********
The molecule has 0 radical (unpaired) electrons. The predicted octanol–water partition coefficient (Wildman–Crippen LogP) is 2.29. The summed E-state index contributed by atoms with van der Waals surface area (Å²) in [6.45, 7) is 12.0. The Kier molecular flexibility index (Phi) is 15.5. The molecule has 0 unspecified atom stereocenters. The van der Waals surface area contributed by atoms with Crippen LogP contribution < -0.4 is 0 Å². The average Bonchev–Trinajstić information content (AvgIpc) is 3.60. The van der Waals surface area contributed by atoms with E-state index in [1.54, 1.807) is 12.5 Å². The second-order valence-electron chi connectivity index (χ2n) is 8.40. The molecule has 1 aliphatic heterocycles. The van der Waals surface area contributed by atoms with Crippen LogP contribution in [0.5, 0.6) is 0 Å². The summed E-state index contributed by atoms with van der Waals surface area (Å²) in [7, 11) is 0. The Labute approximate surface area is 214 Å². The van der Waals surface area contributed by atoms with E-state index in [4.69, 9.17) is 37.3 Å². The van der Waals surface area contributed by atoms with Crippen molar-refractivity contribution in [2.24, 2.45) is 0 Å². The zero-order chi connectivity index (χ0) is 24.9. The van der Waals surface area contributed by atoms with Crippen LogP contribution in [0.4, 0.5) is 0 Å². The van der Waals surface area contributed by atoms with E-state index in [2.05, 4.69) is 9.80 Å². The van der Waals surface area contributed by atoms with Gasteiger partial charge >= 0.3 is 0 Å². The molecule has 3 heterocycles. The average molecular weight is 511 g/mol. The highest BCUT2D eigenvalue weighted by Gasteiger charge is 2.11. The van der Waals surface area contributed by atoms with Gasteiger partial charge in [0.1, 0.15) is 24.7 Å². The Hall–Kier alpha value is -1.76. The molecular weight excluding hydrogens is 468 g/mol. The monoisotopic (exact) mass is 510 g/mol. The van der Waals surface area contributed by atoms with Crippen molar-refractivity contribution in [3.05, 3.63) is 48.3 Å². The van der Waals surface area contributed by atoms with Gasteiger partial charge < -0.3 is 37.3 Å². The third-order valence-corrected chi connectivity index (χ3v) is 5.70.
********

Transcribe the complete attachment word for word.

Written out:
The molecule has 0 radical (unpaired) electrons. The predicted octanol–water partition coefficient (Wildman–Crippen LogP) is 2.29. The summed E-state index contributed by atoms with van der Waals surface area (Å²) in [6.45, 7) is 12.0. The Kier molecular flexibility index (Phi) is 15.5. The molecule has 0 unspecified atom stereocenters. The van der Waals surface area contributed by atoms with Crippen LogP contribution < -0.4 is 0 Å². The average Bonchev–Trinajstić information content (AvgIpc) is 3.60. The van der Waals surface area contributed by atoms with E-state index in [1.54, 1.807) is 12.5 Å². The second-order valence-electron chi connectivity index (χ2n) is 8.40. The molecule has 1 aliphatic heterocycles. The van der Waals surface area contributed by atoms with Crippen LogP contribution in [0.5, 0.6) is 0 Å². The summed E-state index contributed by atoms with van der Waals surface area (Å²) in [7, 11) is 0. The Labute approximate surface area is 214 Å². The van der Waals surface area contributed by atoms with E-state index in [4.69, 9.17) is 37.3 Å². The van der Waals surface area contributed by atoms with Crippen molar-refractivity contribution in [2.24, 2.45) is 0 Å². The zero-order chi connectivity index (χ0) is 24.9. The van der Waals surface area contributed by atoms with Crippen LogP contribution in [0.4, 0.5) is 0 Å². The van der Waals surface area contributed by atoms with E-state index in [2.05, 4.69) is 9.80 Å². The van der Waals surface area contributed by atoms with Gasteiger partial charge >= 0.3 is 0 Å². The molecule has 3 heterocycles. The average molecular weight is 511 g/mol. The highest BCUT2D eigenvalue weighted by Gasteiger charge is 2.11. The van der Waals surface area contributed by atoms with Gasteiger partial charge in [0.1, 0.15) is 24.7 Å². The Hall–Kier alpha value is -1.76. The molecular weight excluding hydrogens is 468 g/mol. The monoisotopic (exact) mass is 510 g/mol. The van der Waals surface area contributed by atoms with Crippen molar-refractivity contribution in [3.05, 3.63) is 48.3 Å². The van der Waals surface area contributed by atoms with Gasteiger partial charge < -0.3 is 37.3 Å². The third-order valence-corrected chi connectivity index (χ3v) is 5.70.